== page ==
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A health care worker leaves after finishing her shift for the day at the Eatonville Care Centre in Toronto on April 24, 2020.Nathan Denette/The Canadian Press

How can it be that during a pandemic that has killed more than 22,000 Canadians and sickened nearly a million, individuals who work directly with the most vulnerable populations are under no obligation to be vaccinated? That hospital staff, long-term care workers and other front-line personnel can choose to decline a safe and effective tool to protect their health and the health of their patients, and yet still show up to work as normal as if we aren’t in the midst of an ongoing global public health emergency?

It would be of less critical importance if Canada had already reached herd immunity, or if vaccines were 100 per cent effective in preventing illness, or if some long-term care homes weren’t forced into lockdown every time a staff member tests positive for COVID-19. But the overwhelming majority of Canadians have not even received one dose of vaccine, and they risk exposure to the virus if they happen to need medical care or hospitalization and the people treating them declined vaccination.

Recent real-world data compiled by the U.S. Centers for Disease Control and Prevention show that mRNA vaccines significantly reduce both symptomatic illness and infection, meaning vaccinated individuals are unlikely to transmit the virus.

Seniors in long-term care – many of whom have already endured a hellish year without family and amid catastrophic waves of illness and death – are periodically confined to their rooms when an unvaccinated staff member tests positive for COVID-19. It happened at a care home in Kelowna, B.C., in early March, where 35 per cent of staff were still unvaccinated. Ontario estimates that around 25 per cent of long-term care staff province wide still haven’t had their shots, which means new, not-yet-vaccinated short-stay residents risk exposure from staff, as do residents for whom vaccination might be less effective due to age.

There are genuinely good reasons why long-term care staff might have been hesitant to get the vaccines back in late December and early January.

They were some of the first people in Canada to be offered the vaccines, which they were told were safe by the same governments that, in Ontario and Quebec in particular, failed to supply them with the resources to protect themselves and their residents from the ravages of the virus.

But months later, the safety and efficacy of these vaccines have been demonstrated through real-world inoculation programs. Competent governments would have initiated campaigns to counter vaccine hesitancy months ago, in multiple languages, in anticipation of the inevitable concerns people would have about brand-new vaccines. But the stakes are too high to wait for healthcare and long-term care workers to gradually come around on their own now, as we enter the third wave. They need to be offered incentives to get the vaccine – paid time off, transportation to clinics, even bonuses or perks – but ultimately, a choice: vaccinate, or be put on unpaid leave.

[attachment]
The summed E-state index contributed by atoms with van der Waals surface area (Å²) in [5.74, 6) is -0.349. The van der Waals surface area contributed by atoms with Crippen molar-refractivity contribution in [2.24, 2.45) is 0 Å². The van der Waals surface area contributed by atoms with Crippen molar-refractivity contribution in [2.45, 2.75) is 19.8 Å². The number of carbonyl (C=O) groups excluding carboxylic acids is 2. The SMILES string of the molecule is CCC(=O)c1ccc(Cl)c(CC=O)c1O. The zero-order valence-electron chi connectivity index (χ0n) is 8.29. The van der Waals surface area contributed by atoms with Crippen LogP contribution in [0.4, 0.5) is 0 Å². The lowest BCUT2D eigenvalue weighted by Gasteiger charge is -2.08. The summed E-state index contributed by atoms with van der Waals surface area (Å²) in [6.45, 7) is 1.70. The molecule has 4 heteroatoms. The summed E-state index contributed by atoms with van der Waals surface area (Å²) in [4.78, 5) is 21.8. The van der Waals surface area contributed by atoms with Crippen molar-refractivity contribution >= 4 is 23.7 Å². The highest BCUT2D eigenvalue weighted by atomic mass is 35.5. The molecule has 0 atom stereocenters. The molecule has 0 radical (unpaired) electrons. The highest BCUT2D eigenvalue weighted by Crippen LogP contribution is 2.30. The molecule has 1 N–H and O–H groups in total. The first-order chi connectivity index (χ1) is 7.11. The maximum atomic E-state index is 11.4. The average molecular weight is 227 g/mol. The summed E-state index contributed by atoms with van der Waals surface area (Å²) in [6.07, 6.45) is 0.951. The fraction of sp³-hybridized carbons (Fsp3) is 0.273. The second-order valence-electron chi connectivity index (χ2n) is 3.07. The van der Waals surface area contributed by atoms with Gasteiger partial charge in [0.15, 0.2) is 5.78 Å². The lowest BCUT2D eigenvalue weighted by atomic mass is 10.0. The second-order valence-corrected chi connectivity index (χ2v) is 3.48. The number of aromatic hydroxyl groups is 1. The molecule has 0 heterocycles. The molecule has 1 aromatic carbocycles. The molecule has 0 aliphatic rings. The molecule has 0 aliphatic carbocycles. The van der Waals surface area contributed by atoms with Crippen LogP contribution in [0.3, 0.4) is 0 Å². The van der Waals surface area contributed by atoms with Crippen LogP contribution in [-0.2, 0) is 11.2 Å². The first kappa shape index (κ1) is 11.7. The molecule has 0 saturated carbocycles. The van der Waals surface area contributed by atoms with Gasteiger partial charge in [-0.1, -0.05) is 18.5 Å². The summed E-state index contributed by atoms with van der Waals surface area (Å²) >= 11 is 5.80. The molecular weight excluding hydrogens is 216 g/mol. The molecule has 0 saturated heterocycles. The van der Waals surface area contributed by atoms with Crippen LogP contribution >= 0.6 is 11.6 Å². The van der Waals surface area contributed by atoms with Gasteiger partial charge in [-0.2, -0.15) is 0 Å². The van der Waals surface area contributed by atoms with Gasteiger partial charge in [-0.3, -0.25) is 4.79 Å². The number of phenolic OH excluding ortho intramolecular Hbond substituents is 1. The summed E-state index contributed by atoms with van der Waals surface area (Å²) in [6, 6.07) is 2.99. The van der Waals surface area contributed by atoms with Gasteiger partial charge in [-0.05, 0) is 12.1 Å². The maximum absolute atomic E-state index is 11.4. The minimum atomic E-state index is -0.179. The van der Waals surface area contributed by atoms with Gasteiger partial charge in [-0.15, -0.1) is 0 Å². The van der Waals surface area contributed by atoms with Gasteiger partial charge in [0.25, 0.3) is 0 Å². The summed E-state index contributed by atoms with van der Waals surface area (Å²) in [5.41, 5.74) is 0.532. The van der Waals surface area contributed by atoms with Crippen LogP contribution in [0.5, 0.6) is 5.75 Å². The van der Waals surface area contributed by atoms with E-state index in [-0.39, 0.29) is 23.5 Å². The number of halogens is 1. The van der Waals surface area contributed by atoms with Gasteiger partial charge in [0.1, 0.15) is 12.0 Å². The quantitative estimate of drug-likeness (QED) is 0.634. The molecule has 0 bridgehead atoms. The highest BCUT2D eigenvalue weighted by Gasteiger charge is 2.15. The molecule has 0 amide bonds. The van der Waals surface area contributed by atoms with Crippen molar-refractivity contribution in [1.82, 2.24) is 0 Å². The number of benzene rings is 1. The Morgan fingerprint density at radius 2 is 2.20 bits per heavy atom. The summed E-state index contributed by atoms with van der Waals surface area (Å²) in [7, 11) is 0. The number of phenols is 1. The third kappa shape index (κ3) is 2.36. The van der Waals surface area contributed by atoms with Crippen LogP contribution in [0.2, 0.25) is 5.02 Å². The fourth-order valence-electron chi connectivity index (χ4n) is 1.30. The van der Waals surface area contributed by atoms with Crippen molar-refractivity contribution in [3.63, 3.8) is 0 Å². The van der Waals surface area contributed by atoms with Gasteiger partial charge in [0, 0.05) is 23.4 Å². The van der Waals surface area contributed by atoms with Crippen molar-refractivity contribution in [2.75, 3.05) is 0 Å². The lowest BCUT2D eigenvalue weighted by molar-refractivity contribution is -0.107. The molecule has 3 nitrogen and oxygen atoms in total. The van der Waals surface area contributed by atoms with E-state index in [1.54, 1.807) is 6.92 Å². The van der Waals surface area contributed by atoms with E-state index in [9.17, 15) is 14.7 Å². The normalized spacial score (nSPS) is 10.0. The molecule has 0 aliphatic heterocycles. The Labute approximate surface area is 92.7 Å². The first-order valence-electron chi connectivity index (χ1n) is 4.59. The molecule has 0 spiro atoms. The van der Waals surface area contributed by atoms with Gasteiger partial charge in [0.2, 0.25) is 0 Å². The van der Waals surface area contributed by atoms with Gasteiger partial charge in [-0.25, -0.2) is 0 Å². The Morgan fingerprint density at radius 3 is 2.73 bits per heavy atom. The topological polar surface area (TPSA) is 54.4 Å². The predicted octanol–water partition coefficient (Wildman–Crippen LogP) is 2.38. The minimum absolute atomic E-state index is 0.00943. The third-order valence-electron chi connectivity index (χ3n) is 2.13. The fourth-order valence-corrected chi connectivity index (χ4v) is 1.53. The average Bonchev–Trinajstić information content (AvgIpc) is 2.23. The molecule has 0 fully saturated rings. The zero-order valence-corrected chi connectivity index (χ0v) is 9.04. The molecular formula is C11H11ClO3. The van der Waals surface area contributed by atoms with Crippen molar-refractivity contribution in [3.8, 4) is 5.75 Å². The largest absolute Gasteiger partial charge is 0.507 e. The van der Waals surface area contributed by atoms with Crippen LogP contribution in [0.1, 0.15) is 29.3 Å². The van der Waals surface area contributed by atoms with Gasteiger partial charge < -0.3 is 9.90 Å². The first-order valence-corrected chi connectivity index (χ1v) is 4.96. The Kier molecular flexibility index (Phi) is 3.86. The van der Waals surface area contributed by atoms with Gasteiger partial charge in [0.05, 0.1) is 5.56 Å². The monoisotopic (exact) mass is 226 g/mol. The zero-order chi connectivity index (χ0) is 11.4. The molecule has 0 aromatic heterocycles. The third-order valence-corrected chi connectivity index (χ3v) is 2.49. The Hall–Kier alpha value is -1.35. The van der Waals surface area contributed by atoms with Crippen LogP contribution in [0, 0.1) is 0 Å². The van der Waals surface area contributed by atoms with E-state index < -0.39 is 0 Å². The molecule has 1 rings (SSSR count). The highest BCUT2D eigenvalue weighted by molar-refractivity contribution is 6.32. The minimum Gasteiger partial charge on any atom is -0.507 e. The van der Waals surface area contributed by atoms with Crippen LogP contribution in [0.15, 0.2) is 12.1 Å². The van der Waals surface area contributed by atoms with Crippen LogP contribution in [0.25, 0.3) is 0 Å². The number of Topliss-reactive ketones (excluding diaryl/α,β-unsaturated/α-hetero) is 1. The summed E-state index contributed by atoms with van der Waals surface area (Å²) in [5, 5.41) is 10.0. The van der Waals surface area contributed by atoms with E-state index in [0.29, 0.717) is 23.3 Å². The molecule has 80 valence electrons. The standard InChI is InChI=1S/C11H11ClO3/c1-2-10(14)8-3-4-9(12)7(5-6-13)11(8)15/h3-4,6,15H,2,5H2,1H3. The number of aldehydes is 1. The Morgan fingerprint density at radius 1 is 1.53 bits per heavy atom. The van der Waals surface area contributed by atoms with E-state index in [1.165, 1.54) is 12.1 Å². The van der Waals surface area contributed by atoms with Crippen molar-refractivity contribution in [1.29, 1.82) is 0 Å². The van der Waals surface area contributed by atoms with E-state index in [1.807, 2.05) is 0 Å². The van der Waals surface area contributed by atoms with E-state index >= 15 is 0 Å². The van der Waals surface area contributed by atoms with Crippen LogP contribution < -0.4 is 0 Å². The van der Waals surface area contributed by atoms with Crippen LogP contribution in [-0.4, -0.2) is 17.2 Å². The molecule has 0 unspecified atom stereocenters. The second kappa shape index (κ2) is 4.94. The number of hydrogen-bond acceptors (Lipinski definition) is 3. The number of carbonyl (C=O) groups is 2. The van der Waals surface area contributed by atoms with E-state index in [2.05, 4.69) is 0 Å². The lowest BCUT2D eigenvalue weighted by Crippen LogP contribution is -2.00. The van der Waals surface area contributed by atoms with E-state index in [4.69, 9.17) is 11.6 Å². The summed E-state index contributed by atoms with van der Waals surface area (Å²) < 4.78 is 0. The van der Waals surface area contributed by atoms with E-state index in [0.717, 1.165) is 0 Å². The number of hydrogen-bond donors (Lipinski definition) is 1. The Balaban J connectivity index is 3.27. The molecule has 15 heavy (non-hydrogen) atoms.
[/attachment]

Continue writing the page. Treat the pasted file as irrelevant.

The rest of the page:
Healthcare workers have been given similar ultimatums before, to varying effects, and with varying resolutions. An arbitrator ruled against a Sault Ste. Marie, Ont., hospital back in 2015 after it required staff to be vaccinated or wear a mask during the flu season, deeming it coercive and in violation of the nurses’ collective agreement. A similar decision was rendered in St. Peter’s Health System v. CUPE, Local 778, where management required staff to be vaccinated or stay home during a flu outbreak. Yet the arbitrator in British Columbia Nurses’ Union v. Health Sciences Association of British Columbia found management’s vaccinate-or-mask policy reasonable, as did an arbitrator in a Quebec case where a nurse in a long-term care home was placed on unpaid leave for two days during a flu outbreak for refusing a vaccine.

A provincial order requiring healthcare workers and long-term care staff to be vaccinated (with exceptions for those with certain medical conditions) or be placed on unpaid leave would absolutely be the subject of a Section 7 Charter challenge, on the grounds that it may violate an individual’s right to “life, liberty and security of the person.” But a court might find the infringement reasonable on account of the fact that we are in a global pandemic and battling a virus that is several times deadlier than the flu, and economic rights – which in this case would be a “right” to be paid for a certain job during a public health emergency – are generally not protected by Section 7 of the Charter anyway. A vaccinate-or-mask policy, which might be sufficient during a regular flu outbreak, simply isn’t enough for COVID-19, particularly since masks have proven to be far less effective in controlling outbreaks in congregate settings compared to vaccines.

The risk of this sort of vaccinate-or-stay-home choice is that provinces might lose desperately needed healthcare and long-term staff. But the risk to vulnerable populations is too high to continue to allow patient-facing workers to be vehicles of contagion, particularly when there is an easy, safe, and effective way of prevention – and particularly when leaving staff unvaccinated prolongs the suffering of seniors in care. A temporary provincial order would certainly be an extraordinary measure, but it is the right one for a truly extraordinary time.

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